Asymptomatic =/= Immune

I didn’t realize until last night that this was a point of confusion.  If my spouse didn’t get it, despite my many rants about asymptomatic spread for the last couple of months, then undoubtedly there are others who don’t get it either.

To be asymptomatic means that you’re infected but not showing symptoms.  This might actually mean you’re pre-symptomatic (you’ll eventually have symptoms) or that for whatever reason, you’ll never develop symptoms.  However, you are still infected, and you can spread the virus (or other infectious agent, but these days, we’re mostly talking about the SARS-CoV-2 virus that causes COVID-19) to anyone who is not immune.  If you are an asymptomatic COVID-19 carrier, you are infected.  You are not immune.  You will most likely eventually develop immunity.  To be asymptomatic is good for you, but bad for everyone around you, because you could be (and probably are) unknowingly spreading the virus.

If you are asymptomatic, you will (assuming 100% accuracy for all tests, which is a huge oversimplification)

– test positive for the antigen (virus)

– test negative for the antibody (proteins created by the body to fight the virus)

– be able to spread the virus to others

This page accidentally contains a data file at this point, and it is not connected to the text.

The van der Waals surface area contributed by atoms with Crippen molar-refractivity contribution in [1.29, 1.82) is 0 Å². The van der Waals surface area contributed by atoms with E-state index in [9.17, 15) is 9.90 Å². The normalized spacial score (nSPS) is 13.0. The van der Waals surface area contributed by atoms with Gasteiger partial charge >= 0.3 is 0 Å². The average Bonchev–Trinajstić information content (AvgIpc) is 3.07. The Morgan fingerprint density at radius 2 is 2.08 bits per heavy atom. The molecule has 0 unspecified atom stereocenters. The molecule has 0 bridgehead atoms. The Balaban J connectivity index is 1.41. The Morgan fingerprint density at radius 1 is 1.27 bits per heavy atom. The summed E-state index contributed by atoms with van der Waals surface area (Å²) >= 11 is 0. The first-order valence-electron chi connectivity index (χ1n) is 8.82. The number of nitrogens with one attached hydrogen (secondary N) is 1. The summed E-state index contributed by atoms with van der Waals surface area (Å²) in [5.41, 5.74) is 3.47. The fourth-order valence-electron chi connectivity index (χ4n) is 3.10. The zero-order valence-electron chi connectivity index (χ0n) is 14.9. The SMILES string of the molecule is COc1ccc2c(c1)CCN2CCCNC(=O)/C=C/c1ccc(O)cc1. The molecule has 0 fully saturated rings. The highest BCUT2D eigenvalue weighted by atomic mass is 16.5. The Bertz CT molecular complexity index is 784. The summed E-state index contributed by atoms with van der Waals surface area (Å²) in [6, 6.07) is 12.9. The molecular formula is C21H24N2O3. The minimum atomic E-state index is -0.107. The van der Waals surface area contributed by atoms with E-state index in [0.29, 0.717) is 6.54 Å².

To be immune means you have the antibodies to the virus (or other infectious agent).  At some point, you either were infected with the virus and successfully cleared it from your system or you received a vaccine (which, on May 28, 2020, we don’t yet have anything other than a bunch of prototypes being tested).  If you are exposed to the virus again, your body has its defenses prepared to essentially kill on sight (again, oversimplification).  You are very unlikely to carry the virus to someone else.  To be immune is good for you and everyone around you.

If you are immune, you will (again, assuming 100% accuracy for all tests)

– test negative for the antigen (virus)

– test positive for the antibody (proteins created by the body to fight the virus)

– not spread the virus to others

The entire point to masking and social distancing is the same point as safer sex measures: you have to assume that you (and everyone else) are infected and capable of spreading the virus unless you have concrete proof that you cannot.  Concrete proof means a positive antibody test, because you could have tested negative for the antigen (virus) yesterday and been infected immediately after.

Also, on a related note, we don’t yet know for sure how long immunity lasts.  Hopes are for a minimum of 12 months, but we literally can’t know for sure until people who have tested immune (positive antibody test) lose that immunity (without a confounder like HIV attacking that immunity) or don’t.

Trying to find citable sources for all this that aren’t written in overly scientific language and/or behind a paywall is a fun challenge.  There’s this article, which isn’t exactly a peer-reviewed source but does explain things rather simply.  I suppose Johns Hopkins is a better source, but it doesn’t make the distinction in quite the way I think is needed.  Hopefully they’ll help explain this further, though.